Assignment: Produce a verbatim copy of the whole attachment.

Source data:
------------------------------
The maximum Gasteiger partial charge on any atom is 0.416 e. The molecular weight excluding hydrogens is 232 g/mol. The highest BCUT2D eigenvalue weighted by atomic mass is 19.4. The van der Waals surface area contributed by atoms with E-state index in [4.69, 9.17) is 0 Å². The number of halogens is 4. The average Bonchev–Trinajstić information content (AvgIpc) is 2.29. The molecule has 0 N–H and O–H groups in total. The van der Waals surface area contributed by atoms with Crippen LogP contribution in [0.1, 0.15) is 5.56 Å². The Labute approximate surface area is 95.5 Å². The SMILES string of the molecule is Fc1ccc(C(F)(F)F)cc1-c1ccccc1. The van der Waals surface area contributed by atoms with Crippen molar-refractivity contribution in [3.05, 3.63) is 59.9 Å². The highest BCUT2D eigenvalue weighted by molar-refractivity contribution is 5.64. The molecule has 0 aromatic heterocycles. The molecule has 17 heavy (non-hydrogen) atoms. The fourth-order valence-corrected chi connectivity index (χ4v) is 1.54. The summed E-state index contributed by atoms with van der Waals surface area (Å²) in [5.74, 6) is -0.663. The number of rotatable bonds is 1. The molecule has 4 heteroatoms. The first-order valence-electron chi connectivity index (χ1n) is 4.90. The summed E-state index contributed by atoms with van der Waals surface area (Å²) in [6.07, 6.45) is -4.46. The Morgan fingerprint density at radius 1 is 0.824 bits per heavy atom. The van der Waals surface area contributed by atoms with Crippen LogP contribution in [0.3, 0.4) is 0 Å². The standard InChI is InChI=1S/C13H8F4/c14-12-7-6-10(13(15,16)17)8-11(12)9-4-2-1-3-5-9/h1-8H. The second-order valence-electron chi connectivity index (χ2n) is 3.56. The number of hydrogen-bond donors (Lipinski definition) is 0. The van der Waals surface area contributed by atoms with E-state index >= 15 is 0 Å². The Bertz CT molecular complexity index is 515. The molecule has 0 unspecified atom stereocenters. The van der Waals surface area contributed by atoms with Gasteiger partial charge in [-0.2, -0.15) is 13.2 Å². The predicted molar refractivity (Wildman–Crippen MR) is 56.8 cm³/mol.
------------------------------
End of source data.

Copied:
The maximum Gasteiger partial charge on any atom is 0.416 e. The molecular weight excluding hydrogens is 232 g/mol. The highest BCUT2D eigenvalue weighted by atomic mass is 19.4. The van der Waals surface area contributed by atoms with E-state index in [4.69, 9.17) is 0 Å². The number of halogens is 4. The average Bonchev–Trinajstić information content (AvgIpc) is 2.29. The molecule has 0 N–H and O–H groups in total. The van der Waals surface area contributed by atoms with Crippen LogP contribution in [0.1, 0.15) is 5.56 Å². The Labute approximate surface area is 95.5 Å². The SMILES string of the molecule is Fc1ccc(C(F)(F)F)cc1-c1ccccc1. The van der Waals surface area contributed by atoms with Crippen molar-refractivity contribution in [3.05, 3.63) is 59.9 Å². The highest BCUT2D eigenvalue weighted by molar-refractivity contribution is 5.64. The molecule has 0 aromatic heterocycles. The molecule has 17 heavy (non-hydrogen) atoms. The fourth-order valence-corrected chi connectivity index (χ4v) is 1.54. The summed E-state index contributed by atoms with van der Waals surface area (Å²) in [5.74, 6) is -0.663. The number of rotatable bonds is 1. The molecule has 4 heteroatoms. The first-order valence-electron chi connectivity index (χ1n) is 4.90. The summed E-state index contributed by atoms with van der Waals surface area (Å²) in [6.07, 6.45) is -4.46. The Morgan fingerprint density at radius 1 is 0.824 bits per heavy atom. The van der Waals surface area contributed by atoms with Crippen LogP contribution in [0.3, 0.4) is 0 Å². The standard InChI is InChI=1S/C13H8F4/c14-12-7-6-10(13(15,16)17)8-11(12)9-4-2-1-3-5-9/h1-8H. The second-order valence-electron chi connectivity index (χ2n) is 3.56. The number of hydrogen-bond donors (Lipinski definition) is 0. The van der Waals surface area contributed by atoms with E-state index >= 15 is 0 Å². The Bertz CT molecular complexity index is 515. The molecule has 0 unspecified atom stereocenters. The van der Waals surface area contributed by atoms with Gasteiger partial charge in [-0.2, -0.15) is 13.2 Å². The predicted molar refractivity (Wildman–Crippen MR) is 56.8 cm³/mol.